New Legislation Will Make It Easier For Veterans In Crisis To Get Help
According to the Department of Veterans Affairs, more than 20 veterans and military members die by suicide every day across the United States, and suicide rates are nearly two times higher for veterans than for non-veteran adults.
These tragic statistics have spurred a bipartisan coalition in the Senate to take action and introduce new legislation that will provide immediate help to veterans in crisis.
This week, U.S. Senators Joe Manchin, D-W. Va., Jon Tester, D-Mont., John Boozman, R-Ark., Richard Blumenthal, D-Conn., Dan Sullivan, R-Alaska, and Kevin Cramer, R-N.D., introduced the Suicide Prevention by Eliminating Excessive Digits Act of 2019 (SPEED Act), requiring the Federal Communication Commission to designate a 3-digit dialing code for Veterans in crisis.
This three digit number will designate a three digit dialing code, like 911, for the current Veterans Crisis Line number to create an easier, more accessible way for Veterans to receive help.
Currently, veterans seeking help must dial 1-800-273-8255 and press 1, a long number and menu system that is not easily remembered. In effect, this bill could simultaneously help create a three-digit dialing code for all Americans in crisis, not only Veterans, since the National Suicide Prevention Lifeline is the same toll-free number.
As a 24/7 operation, the Veterans Crisis Line, which was created in 2007, has answered over 3.5 million calls.
“In the past 20 years, suicide deaths have increased by 37 percent in West Virginia, which is unacceptable,” Senator Manchin said. “Suicide is preventable. That’s why I’m introducing the SPEED Act, which help our Veterans receive the help and support they need quickly.
“With a three-digit dialing code, we can lower that terrible statistic in West Virginia and across the nation and help our Veterans in need,” Manchin said. “As a member of the Senate Veterans Affairs Committee, I will continue to fight for our Veterans whenever possible.”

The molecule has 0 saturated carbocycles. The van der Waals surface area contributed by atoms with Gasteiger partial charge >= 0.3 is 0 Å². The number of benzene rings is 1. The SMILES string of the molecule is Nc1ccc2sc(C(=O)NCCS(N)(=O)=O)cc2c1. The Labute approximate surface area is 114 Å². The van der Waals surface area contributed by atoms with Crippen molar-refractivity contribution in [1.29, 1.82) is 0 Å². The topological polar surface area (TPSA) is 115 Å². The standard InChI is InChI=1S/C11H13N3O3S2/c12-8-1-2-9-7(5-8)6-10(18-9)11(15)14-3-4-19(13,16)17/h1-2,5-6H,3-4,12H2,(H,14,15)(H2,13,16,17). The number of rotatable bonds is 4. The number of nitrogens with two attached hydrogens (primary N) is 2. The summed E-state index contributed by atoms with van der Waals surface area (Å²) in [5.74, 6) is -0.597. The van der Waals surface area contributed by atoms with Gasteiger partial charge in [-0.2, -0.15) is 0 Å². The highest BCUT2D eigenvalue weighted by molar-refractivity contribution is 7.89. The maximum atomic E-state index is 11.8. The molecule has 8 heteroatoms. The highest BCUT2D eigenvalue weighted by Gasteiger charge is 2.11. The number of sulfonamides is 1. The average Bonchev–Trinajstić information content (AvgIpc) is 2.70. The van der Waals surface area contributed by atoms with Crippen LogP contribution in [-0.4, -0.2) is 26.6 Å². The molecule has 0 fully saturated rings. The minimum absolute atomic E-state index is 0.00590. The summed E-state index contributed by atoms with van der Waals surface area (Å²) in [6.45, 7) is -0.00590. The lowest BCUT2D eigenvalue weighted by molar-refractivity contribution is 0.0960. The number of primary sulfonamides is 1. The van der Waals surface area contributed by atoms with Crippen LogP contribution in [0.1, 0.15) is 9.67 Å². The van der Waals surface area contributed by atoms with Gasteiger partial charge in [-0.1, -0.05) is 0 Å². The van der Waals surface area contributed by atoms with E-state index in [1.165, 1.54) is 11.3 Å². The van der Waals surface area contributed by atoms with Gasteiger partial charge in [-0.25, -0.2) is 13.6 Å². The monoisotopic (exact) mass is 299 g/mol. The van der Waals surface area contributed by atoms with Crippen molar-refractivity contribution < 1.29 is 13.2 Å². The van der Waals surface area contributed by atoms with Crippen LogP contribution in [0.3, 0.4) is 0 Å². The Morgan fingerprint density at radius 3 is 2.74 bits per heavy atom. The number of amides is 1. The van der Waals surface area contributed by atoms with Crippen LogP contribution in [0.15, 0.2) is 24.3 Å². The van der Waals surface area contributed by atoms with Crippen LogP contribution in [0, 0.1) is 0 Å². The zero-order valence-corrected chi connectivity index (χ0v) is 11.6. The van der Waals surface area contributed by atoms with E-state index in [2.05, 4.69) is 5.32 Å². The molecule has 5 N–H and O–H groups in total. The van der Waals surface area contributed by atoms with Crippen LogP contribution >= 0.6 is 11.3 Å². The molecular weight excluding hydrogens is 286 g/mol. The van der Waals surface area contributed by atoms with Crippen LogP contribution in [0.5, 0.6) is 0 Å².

“When it comes to expanding veterans’ access to mental health care and improving our suicide prevention efforts, we need to do better,” said Senator Tester, ranking member of the Senate Veterans’ Affairs Committee. “By creating a more direct and effective line of communication for veterans in crisis, help can be on the way faster. This is a necessary step that breaks down needless barriers, ultimately saving veteran lives.”
For Senator Boozman, the tragedy is compounded by the fact despite the significant resources the federal government has allocated toward suicide prevention efforts, the number of veterans who take their own lives everyday remains unchanged.
“More work must be done to find ways to reach veterans in need,” Boozman said. “Establishing a three-digit number that is easy for veterans to remember, and quick to access in a crisis, is one simple way we can save more lives. We simply have to do everything in our power to move the needle in the right direction.”